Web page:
- ↑ "Straight from the Heart", WKRP in Cincinnati , Season 4 Episode 5 (November 4, 1981)
- ↑ ""WKRP returns for second season", ''Bulletin-Journal''(Cape Girarardau, MO) (August 30, 1979) p 4". News.google.com. 1979-08-30. http://news.google.com/newspapers?id=fYkvAAAAIBAJ&sjid=Hy4DAAAAIBAJ&pg=2383,3864008&dq=bailey-quarters&hl=en. Retrieved 2010-01-26.
- ↑ "Spangler, Lynn C.' ''Television Women from Lucy to Friends: Fifty Years of Sitcoms and Feminism'' Praeger, 2003 ISBN 0313287813, 9780313287817 p.140". Books.google.com. 2008-05-20. http://books.google.com/books?id=n95kAAAAMAAJ&q=%22bailey+quarters%22&dq=%22bailey+quarters%22&lr=. Retrieved 2010-01-26.
- ↑ "Dalton, Mary M. and Linder, Laura R., ''The Sitcom Reader: America Viewed and Skewed'', SUNY Press, (2005)ISBN 0791465691, 9780791465691 pp. 220-221". Books.google.com. http://books.google.com/books?id=s8ARc_7-NtUC&pg=PA220&dq=%22bailey+quarters%22&lr=#v=onepage&q=%22bailey%20quarters%22&f=false. Retrieved 2010-01-26.
- ↑ "Pagano, Mary E. "Sexual revolution, sexual exploitation and sexual difference: The 'jiggly' terrain of 1970's TV". ''Jump Cut'' Vol 50, Spring 2008". Ejumpcut.org. 1999-02-22. http://www.ejumpcut.org/archive/jc50.2008/paganoTV/. Retrieved 2010-01-26.
- ↑ "Ariano, Tara and Bunting, Sarah, ''Television Without Pity: 752 Things We Love to Hate (and Hate to Love) About TV'' Quirk Books, 2006 ISBN 1594741174, 9781594741173 p 298". Books.google.com. http://books.google.com/books?id=cm28udLiQlkC&pg=PA298&dq=%22bailey+quarters%22&lr=#v=onepage&q=%22bailey%20quarters%22&f=false. Retrieved 2010-01-26.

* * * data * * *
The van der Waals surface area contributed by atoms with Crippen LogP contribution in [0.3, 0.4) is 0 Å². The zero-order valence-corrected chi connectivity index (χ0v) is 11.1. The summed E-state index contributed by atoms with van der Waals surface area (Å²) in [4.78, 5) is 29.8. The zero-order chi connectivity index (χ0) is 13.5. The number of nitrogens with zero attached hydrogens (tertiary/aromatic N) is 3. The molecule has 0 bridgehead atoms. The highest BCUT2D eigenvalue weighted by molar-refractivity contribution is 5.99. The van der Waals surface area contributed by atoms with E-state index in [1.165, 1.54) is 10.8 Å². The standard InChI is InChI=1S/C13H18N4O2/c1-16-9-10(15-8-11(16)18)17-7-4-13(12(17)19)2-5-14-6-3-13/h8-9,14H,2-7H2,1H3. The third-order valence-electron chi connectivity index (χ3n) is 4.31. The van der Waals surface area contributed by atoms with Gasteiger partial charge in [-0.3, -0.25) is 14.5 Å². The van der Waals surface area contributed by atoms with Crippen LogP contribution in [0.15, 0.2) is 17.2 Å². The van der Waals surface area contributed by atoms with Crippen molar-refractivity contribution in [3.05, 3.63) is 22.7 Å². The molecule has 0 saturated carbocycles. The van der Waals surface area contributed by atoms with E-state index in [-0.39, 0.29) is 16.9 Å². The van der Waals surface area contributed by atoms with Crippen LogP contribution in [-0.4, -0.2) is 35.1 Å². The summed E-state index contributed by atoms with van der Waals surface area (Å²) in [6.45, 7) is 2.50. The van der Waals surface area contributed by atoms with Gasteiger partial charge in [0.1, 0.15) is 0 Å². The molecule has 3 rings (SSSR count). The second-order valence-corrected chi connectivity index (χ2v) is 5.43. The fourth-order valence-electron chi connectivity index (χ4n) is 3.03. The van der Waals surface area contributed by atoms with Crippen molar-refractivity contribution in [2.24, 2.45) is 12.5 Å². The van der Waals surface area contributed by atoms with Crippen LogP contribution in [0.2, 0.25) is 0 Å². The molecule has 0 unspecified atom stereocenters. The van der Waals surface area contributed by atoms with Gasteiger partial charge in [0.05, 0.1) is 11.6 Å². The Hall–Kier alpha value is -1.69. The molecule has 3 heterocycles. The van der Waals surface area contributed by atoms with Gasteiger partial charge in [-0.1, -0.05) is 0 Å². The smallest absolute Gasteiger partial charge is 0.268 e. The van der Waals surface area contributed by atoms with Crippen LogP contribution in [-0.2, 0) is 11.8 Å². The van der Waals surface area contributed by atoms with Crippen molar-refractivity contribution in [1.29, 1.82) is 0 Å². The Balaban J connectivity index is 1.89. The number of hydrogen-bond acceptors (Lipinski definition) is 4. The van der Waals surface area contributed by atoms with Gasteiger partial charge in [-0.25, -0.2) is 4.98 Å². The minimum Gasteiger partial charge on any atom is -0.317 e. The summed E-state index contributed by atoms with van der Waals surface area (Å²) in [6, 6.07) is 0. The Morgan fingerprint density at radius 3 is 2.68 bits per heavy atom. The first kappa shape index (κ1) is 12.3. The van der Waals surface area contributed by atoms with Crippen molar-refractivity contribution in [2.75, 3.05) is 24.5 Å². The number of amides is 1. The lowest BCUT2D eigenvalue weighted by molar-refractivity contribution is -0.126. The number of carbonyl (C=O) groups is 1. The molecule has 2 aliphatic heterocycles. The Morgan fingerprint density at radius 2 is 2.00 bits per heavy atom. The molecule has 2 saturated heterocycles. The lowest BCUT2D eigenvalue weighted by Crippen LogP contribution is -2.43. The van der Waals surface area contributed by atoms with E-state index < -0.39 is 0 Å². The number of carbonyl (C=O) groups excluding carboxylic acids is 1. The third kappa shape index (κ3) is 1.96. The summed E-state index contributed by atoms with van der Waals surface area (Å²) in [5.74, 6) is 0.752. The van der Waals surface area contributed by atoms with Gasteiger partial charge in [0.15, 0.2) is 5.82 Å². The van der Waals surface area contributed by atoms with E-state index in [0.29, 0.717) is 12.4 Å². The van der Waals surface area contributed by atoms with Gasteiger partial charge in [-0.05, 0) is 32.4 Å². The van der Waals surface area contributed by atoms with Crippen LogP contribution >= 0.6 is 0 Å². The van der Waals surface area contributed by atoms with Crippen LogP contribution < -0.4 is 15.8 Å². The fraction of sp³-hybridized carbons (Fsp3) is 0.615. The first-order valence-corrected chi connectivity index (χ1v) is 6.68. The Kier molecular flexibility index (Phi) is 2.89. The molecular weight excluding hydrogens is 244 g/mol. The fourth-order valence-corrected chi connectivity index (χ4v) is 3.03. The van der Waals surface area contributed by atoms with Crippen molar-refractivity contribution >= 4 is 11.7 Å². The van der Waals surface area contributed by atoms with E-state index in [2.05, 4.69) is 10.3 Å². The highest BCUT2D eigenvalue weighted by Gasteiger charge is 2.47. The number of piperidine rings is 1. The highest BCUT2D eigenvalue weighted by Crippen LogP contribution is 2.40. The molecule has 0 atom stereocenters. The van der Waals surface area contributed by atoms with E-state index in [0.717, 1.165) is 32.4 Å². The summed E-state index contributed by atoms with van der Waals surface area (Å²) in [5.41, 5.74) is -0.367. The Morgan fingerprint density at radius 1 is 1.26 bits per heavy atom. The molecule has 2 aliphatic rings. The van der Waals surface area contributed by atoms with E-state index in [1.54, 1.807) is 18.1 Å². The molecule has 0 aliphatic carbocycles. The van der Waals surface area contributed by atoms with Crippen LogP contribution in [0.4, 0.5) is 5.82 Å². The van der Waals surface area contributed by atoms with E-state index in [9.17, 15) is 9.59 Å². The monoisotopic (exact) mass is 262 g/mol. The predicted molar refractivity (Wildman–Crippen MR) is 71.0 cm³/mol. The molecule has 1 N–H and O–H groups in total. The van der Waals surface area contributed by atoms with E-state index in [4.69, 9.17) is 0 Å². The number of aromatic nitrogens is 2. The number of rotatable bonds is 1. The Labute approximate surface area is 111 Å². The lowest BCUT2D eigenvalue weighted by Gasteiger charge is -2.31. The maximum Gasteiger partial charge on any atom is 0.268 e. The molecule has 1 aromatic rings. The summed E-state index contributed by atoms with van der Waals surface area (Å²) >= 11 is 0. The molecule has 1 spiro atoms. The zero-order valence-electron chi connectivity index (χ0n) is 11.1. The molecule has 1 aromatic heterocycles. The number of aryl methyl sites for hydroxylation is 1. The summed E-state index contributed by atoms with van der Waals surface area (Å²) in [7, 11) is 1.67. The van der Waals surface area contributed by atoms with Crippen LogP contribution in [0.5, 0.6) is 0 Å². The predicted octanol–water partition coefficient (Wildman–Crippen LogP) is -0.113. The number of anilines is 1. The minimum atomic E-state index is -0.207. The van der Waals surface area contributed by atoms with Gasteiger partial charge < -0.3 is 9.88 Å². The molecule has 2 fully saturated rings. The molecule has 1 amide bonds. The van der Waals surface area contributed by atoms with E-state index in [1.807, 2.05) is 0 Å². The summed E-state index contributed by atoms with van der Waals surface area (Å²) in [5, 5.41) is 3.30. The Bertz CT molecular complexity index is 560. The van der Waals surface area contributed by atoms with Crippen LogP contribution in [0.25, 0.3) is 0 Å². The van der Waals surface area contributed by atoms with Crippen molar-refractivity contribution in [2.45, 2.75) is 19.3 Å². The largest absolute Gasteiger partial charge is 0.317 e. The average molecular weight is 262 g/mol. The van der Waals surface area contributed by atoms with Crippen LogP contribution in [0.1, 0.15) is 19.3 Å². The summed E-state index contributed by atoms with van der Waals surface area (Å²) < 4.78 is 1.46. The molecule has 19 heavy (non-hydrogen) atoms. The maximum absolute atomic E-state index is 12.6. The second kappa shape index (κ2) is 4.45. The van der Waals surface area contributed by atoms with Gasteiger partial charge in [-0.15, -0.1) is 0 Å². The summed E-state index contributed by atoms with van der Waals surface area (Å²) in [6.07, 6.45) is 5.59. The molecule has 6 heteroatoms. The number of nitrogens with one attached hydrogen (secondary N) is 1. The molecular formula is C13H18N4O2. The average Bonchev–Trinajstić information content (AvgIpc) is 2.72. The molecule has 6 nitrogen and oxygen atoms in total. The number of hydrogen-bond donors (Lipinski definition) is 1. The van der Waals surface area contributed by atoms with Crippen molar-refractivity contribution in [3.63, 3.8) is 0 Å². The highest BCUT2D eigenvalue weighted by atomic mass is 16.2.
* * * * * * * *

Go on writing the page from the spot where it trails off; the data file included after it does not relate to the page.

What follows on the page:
- ↑ Kesler, Jennifer (April 4, 2005). "'Baby, if you ever wondered..' WKRP: Bailey Quarters". The Hathor Legacy. http://thehathorlegacy.com/wkrp-bailey-quarters/. Retrieved 2010-01-27.
- ↑ "Castleman, Harry and Podrazik, Walter J., ''Watching TV-Four Decades of American Television'' McGraw-Hill, 1982 ISBN 0070102686, 9780070102682 p 291". Books.google.com. 2008-05-20. http://books.google.com/books?id=oc1kAAAAMAAJ&q=%22bailey+quarters%22&dq=%22bailey+quarters%22&lr=. Retrieved 2010-01-26.
- ↑ "Rosencrantz, Linda and Satran, Pamela, ''The Last Word on First Names'', Macmillan, 1997 ISBN 0312961065, 9780312961060 p 21". Books.google.com. http://books.google.com/books?id=OKwvQUXcpM4C&pg=PA21&dq=%22bailey+quarters%22&lr=#v=onepage&q=%22bailey%20quarters%22&f=false. Retrieved 2010-01-26.
- ↑ McGimpsey, David (2007). Sitcom. Coach House Books. ISBN 1552451887. http://books.google.com/books?id=vVkkji1rrHoC&printsec=frontcover&dq=Sitcom+david+mcgimpsey&source=bl&ots=WPTPuDfIS_&sig=54ukBq0jN37TZckB0e5JPDcFiVI&hl=en&ei=FVhfS6OfD5HOM5mdxN0L&sa=X&oi=book_result&ct=result&resnum=1&ved=0CAcQ6AEwAA#v=onepage&q=&f=false. Retrieved 2010-01-26.